By: Hannah Shewchuk
Submitted to: Prof. Allan Waine
GS1202 - Cross Cultural Studies
April 19, 2012
Despite the fact that depression and suicide affect a surprising number of people, both the church and the secular culture keep silent on it. When the church does speak up on it, there is often a misunderstanding of the causes, leading to solutions that do not help.
Depression is a problem that affects many Canadians. At least 1 in every 20 Canadians meet the criteria for major depression or bipolar 1 disorder (Government of Canada, 2006, p. 30). More than one in ten Canadians will experience major depression at some point during their lifetime (Health Canada, 2009). To emphasize this point and put it into perspective, a minister once opened a sermon on the topic this way:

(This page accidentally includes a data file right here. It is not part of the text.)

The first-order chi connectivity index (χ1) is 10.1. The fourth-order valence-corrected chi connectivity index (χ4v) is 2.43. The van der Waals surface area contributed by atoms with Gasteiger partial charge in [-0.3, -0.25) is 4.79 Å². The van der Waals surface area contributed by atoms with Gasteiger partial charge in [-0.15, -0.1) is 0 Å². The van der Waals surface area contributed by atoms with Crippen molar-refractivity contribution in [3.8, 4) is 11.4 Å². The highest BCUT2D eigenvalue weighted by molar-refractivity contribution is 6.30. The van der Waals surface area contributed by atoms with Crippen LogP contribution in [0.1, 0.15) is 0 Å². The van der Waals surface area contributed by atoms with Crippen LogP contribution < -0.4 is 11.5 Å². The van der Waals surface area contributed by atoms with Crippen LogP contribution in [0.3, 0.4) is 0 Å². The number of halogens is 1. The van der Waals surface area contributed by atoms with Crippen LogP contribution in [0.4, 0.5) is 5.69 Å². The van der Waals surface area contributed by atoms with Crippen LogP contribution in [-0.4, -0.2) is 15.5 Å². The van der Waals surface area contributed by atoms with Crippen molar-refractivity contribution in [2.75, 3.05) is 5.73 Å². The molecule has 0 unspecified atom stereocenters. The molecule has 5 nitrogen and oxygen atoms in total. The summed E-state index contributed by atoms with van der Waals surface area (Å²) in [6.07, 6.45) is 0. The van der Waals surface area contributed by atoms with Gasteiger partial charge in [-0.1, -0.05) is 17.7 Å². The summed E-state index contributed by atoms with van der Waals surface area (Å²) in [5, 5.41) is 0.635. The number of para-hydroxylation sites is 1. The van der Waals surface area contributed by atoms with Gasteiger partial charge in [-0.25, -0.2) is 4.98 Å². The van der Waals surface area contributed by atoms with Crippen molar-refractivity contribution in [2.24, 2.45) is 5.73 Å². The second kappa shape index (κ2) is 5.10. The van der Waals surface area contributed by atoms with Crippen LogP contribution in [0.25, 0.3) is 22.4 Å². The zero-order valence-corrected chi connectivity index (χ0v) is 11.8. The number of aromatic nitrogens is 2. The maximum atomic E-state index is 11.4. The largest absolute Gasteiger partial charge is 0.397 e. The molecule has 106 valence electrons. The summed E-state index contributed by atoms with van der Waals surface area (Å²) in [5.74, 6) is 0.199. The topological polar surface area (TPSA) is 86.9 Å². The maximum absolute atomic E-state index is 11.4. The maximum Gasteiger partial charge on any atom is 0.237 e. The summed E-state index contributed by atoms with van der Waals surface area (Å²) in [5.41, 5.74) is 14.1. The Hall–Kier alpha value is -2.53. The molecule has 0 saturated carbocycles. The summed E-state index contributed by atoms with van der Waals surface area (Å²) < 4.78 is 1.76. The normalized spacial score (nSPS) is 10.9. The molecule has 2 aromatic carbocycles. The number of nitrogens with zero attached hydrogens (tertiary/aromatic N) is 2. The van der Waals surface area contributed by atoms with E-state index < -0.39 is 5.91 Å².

Suppose I were to ask you to stand if ever in your life you considered about suicide, or thought about it seriously. (I won’t do that.) Suppose I asked you to stand if you ever attempted suicide, or attempted it more than once. I might call out for those whose lives have been affected by somebody else’s suicide. Maybe you’d be challenged to confront the “family secret” or to think more directly about the crash that everyone euphemistically calls “the accident.” I daresay most of us would be on our feet! This is a real issue we cannot deny, and it is inside as well as outside the faith community (Clemons, 1989, p. 121).